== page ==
When expectations rise for the Indiana Pacers, it’s probably best you realize …. it’s the Pacers.
Don’t invest in them, and don’t believe a 15-point first half lead means anything.
Indiana jumped on the throats of the Miami Heat to begin Game 3, but couldn’t muster the energy to give one hard stomp. Out of the gate, Miami scored just four points in the first nine minutes of the game, as Indiana took a 17-4 lead and the crowd became restless.
Pre-game, I discussed how the Pacers’ best chance to steal one win in South Beach was to treat the ball as a hot potato and emphasize ball movement. They listened, but in the wrong way.
19 total turnovers for a team aiming at their first NBA Finals appearance in 14 years, is unacceptable. The funny thing? We’ve actually learned to accept it, because it’s never going to change for this unit. There’s no true point guard on the floor, one that’s able to slow down the action, orchestrate fluid sets, and deliver the right entry passes, or pass out of double teams. That’s what Indiana is missing, and there’s no questioning the fact they would be the Eastern Conference favorites if they had one.
The four-point advantage at halftime wasn’t enough for the Pacers. In fact, their chances at winning Game 3 diminished a tad bit more with each turnover they gave up in the second quarter. Eight. It was eight of them, which translates to 32 turnovers per 48 minutes. On the road against the two-time defending champs, do you mind just handing Miami the win on a silver platter?
This disappointing act by the Pacers isn’t all their fault.
After all, when superstar — yes, I said superstar — Dwyane Wade is knocking down back-to-back 3-pointers to end the third and start the fourth, give it up. Miami is such a powerhouse, such a juggernaut that when their weaknesses (Wade is only a 28.9 percent career 3-point shooter) are hurting you, there’s no chance to come away victorious.
Indiana does have perimeter shooting skills, but outside of C.J. Watson, it’s nobody’s specialty on the team. Yes, there’s Chris Copeland, but Frank Vogel believes the best place for him is parking his behind on the bench for 48 minutes.
For Miami, who is it?
It’s not just a pure shooter. It’s not just a top shooter in today’s game. It’s a 38-year-old veteran, that’s been moving without the ball since he came out of the womb.
It’s the greatest shooter to ever pick up a basketball.
Ray Allen. That’s what happened to Indiana’s chances at taking a 2-1 series lead, getting the only win in American Airlines Arena they needed.
Allen scored 16 points for Miami in Game 3, 13 of them being the demise for the Pacers in the fourth quarter. Four 3-pointers — Mike Breen could’ve said “BANG!” every single time — were a result of the Pacers’ defensive lapses. Whether it was David West not being capable of moving through screens to cover the sneaky sharpshooter or Lance Stephenson showing laziness on transition defense, Indiana had no defensive answer. Covering such a threatening assignment requires your team to be on the same page, it’s not just one guy’s (West) fault.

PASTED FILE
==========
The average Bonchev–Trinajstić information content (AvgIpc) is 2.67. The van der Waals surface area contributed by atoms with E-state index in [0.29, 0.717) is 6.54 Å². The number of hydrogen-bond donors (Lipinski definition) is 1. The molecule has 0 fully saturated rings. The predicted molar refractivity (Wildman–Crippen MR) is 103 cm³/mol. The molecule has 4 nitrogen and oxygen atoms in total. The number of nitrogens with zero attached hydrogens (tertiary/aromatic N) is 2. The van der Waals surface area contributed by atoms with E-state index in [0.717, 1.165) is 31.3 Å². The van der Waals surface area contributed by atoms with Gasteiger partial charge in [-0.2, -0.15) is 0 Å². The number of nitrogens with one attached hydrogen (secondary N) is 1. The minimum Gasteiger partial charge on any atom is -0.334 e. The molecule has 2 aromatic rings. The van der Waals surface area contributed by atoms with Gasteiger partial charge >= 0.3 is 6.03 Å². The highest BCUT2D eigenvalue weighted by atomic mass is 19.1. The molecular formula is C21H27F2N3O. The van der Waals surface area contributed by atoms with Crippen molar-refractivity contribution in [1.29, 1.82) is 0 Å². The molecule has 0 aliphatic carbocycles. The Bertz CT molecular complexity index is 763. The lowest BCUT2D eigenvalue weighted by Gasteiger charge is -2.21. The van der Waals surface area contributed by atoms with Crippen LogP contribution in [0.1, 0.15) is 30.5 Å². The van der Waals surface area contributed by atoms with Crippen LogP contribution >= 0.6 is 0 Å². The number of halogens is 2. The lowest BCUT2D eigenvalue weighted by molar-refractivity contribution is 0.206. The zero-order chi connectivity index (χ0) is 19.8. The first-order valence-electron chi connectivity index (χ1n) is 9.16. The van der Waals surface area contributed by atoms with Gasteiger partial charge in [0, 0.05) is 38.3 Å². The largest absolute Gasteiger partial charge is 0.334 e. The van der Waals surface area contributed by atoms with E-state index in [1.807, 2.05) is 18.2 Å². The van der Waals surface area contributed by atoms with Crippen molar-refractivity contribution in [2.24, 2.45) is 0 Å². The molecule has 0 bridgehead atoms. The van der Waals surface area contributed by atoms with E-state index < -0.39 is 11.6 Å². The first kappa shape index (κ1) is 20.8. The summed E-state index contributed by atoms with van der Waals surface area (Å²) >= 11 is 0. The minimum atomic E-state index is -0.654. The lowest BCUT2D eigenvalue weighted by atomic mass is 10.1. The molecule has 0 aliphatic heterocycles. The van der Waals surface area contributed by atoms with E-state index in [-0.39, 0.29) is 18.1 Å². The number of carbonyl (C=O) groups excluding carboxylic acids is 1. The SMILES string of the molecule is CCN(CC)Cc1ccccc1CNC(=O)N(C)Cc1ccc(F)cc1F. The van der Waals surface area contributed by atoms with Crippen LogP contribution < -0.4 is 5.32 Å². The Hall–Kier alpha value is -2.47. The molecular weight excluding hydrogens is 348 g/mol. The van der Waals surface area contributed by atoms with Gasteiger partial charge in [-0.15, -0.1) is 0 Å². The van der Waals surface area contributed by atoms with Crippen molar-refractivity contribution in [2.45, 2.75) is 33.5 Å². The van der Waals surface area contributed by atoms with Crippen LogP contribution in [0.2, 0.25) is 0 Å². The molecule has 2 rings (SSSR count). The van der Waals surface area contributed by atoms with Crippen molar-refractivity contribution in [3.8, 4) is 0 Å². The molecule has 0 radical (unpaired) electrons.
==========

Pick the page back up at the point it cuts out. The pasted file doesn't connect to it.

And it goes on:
Have we seemed to forget that Indiana’s closest asset to a “superstar” is Paul George? Last year in the Eastern Conference Finals, George made a name for himself. He acted like a landlord putting tenants on notice. George’s play to start the series last year was an effort to warn Miami that he’s coming.
In the first three games vs. Miami last year, George shot 19-of-42 from the field (45.2 percent) with two of those games played on the road. So far in this version of the East Finals, George has been sluggish. There’s been no monstrous plays, no Birdman posters, nothing. Granted, he’s been concussed for a fourth quarter (Game 2), but it doesn’t cover up his struggles. George has shot 9-of-29 in the last two games, after coming up huge in Game 1 with 24 points.
If there was one thing to pinpoint for the Pacers’ struggles — besides the lack of dominant sixth man that can give you double digits every night — it’s that David West didn’t have enough opportunities to develop position in the middle. In Game 1, West was able to get inside and connect on 8-of-11 field goals, all while physically dominating Miami’s front court.
On Saturday, West only had a handful of good looks, with the Heat doing a much better job rattling the veteran, and putting a body on him:
Mario Chalmers just lets West know he’s there for the double team, and that’s normally enough to make a big uncomfortable. West throws up an errant shot, and notice how quickly Chalmers leaks out. Miami is better at this than any other team, and that can’t happen. One pass down court, and Chalmers is cutting the lead to just one in the third.
West was able to knock down five shots in the game for 13 points, but all were toughly contested. We didn’t see many pick-and-pops with West and Stephenson or Hill, and that’s something that has to re-appear in Game 4.
Allowing 26 points off turnovers isn’t helping your case for having the number one seed, or claiming you deserve a spot in the NBA Finals.
Until you win on the road, you don’t deserve it. Indiana is 5-2 on the road this postseason, but all five wins were against the Atlanta Hawks and Washington Wizards. Nothing against Mike Budenholzer or Randy Wittman …. but there’s only one Miami Heat.
Winning on the road against them is a daunting task that I fear only one team can accomplish, and they’re currently up 2-0 on the other side of the bracket.
Nonetheless, Indiana now has a blueprint, now understands what they have to do. Grabbing Game 4 on Monday just became life or death for the Pacers. Returning home down 3-1, Indiana will still feel self confident. But, in reality, it’ll still be death.